I know we think that air pollution is only something that is outdoors such as smog, pollens, dust and dirt, haze and ozone. The fact is that the air inside homes, offices, and other buildings can be more polluted than the air outside.
Invisible forces are at work that you do not even see. For instance pet dander can trigger allergic reactions and asthma attacks. That is why it’s important to not only vacuum and dust regularly, but to clean carpets, rugs and furniture frequently as well as whole house duct cleaning. Dust is another indoor pollution factor that can collect literally anywhere in the home. The bedrooms and living room areas are perfect places for dust to build up especially in upholstered pieces including your BED! It is important to regularly clean bedding and other fabrics like upholstered furniture, stuffed toys, pillows and blankets often since dust mites are just as bad as pet dander. See our Facebook page at Red River Furnace and Duct Cleaning for how to clean pillows.
You don’t have pets so dander is not a problem? Nope. Even if you don’t have pets, you’ve probably got pet dander as it has become a “community allergen”. Pet owners carry it around on their clothes and shed it throughout the day. You can’t get away from it.
Dust and pet dander aren’t the only indoor air pollution factors affecting your air quality. Carbon monoxide can be detrimental because it’s odorless, colorless and toxic, and over-exposure can cause death. Household heating and cooling appliances, like air conditioning units, gas heaters, and gas stoves are sources of carbon monoxide, but these are things we use every day and so it’s essential to have a carbon monoxide detector in the home to prevent exposure.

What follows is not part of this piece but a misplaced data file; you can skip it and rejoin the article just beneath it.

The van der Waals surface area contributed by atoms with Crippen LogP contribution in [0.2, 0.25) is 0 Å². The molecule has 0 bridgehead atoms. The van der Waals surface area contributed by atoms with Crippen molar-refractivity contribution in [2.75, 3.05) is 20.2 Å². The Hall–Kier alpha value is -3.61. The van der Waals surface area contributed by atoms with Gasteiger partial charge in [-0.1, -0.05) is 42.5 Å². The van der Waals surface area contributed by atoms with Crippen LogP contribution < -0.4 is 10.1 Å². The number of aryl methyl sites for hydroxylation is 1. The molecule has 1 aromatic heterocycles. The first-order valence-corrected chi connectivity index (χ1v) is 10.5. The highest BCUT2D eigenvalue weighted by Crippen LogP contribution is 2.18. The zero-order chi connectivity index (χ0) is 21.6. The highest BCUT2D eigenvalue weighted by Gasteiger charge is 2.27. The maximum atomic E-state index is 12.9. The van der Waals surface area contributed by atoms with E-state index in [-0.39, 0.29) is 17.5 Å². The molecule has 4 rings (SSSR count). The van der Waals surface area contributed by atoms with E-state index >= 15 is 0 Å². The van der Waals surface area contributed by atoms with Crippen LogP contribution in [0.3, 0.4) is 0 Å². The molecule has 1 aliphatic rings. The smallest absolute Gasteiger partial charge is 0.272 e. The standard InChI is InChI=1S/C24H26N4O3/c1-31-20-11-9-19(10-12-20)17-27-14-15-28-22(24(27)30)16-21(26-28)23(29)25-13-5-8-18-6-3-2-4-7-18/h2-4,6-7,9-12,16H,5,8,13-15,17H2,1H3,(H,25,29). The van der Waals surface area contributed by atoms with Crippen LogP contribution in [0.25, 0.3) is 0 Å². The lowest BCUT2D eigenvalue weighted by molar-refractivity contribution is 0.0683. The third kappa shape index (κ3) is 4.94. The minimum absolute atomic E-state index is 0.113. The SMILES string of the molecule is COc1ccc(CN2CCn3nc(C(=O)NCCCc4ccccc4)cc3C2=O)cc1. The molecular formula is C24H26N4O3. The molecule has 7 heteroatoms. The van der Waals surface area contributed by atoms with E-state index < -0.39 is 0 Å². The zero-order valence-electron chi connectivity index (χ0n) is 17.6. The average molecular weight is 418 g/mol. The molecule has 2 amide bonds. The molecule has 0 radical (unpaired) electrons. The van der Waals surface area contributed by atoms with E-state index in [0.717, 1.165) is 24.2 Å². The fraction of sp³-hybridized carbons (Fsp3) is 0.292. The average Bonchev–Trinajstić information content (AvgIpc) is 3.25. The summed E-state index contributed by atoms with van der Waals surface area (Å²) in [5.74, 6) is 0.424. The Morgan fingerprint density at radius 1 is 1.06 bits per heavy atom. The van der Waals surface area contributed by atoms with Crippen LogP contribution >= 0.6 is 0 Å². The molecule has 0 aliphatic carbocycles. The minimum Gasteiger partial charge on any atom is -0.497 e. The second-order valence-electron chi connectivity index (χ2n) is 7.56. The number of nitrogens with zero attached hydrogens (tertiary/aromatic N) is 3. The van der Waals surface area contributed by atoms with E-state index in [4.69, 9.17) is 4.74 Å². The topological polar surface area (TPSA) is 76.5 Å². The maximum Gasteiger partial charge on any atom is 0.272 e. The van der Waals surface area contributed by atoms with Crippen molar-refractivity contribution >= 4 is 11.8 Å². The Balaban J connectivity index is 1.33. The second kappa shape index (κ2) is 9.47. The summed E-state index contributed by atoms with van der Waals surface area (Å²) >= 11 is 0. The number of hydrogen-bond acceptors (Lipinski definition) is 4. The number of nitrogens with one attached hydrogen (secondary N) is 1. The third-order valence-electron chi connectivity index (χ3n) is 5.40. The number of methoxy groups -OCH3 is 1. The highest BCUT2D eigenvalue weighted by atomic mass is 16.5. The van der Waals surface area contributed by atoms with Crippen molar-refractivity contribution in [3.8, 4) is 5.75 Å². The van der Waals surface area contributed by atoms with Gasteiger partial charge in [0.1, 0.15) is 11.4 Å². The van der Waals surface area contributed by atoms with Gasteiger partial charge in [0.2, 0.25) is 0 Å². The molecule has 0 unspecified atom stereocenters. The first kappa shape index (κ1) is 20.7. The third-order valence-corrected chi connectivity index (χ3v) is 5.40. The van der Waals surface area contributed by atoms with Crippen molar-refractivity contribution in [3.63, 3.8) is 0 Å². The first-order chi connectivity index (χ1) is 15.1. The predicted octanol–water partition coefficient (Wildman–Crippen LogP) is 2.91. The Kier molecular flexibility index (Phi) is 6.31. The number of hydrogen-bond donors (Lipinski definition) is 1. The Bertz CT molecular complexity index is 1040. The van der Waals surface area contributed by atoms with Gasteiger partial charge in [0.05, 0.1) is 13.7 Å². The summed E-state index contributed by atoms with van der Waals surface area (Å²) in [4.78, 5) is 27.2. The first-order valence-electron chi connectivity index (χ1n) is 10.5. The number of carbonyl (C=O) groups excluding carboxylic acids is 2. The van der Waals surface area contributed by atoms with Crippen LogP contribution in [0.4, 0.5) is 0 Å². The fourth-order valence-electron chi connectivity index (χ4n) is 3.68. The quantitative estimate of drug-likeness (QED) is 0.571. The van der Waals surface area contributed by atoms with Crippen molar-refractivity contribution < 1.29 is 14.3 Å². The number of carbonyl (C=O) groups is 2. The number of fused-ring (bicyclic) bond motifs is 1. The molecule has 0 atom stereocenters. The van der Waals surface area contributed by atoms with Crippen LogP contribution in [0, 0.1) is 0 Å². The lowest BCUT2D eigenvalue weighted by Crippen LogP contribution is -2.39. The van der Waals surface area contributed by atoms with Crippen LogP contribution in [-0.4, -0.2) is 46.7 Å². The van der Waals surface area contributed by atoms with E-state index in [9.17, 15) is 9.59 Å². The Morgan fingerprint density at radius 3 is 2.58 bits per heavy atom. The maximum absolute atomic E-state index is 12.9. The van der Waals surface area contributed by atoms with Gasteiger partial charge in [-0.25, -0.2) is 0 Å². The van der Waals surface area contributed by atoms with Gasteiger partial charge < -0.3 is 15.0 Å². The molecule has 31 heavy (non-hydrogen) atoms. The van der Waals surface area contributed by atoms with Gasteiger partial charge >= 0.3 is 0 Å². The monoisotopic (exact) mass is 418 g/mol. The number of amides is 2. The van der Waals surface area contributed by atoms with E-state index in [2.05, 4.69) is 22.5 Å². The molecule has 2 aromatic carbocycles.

Mold is a well-known indoor air pollutant. It’s found most often in the bathroom, because of the humidity from showers. A ventilation fan helps to control that moisture build-up. Mold also thrives in damp basements, so it’s beneficial to install a dehumidifier. If you have had any water damage it is imperative to stop the mold growing process and be sure to dry everything that has been damaged within 24-48 hours.
As if there weren’t enough factors to consider there is still the whole selection of Volatile Organic Compounds (VOCs) to worry about.
Household cleaners, paints, resins, insect pest products, fragrances and degreasers, to mention only a few on a ever growing list, can release VOCs into the air when used and stored. Some pollutants are tracked into the home, some arrive via a new furniture or carpets, carpet cleaners, or a coat of paint on the walls. Be careful when using these products and be sure that there is good ventilation. If at all possible you should buy products that don’t contain VOCs, but if unavoidable make sure these items are stored properly.
Lastly basements that are not encapsulated allow the passage of radon, the leading cause of lung cancer among non-smokers in the U.S. Winnipeg, Manitoba homes almost all have basements and radon can enter the home through the floors and walls via cracks and openings and the only way to know if it’s in your home is by getting it tested. You can hire a professional or use a DIY test kit, but it’s important to find out if your radon level is too high.
I know it sounds scary but steps can be taken to alleviate problems in all homes. See further blogs for information on how to combat the indoor air quality problems in your home.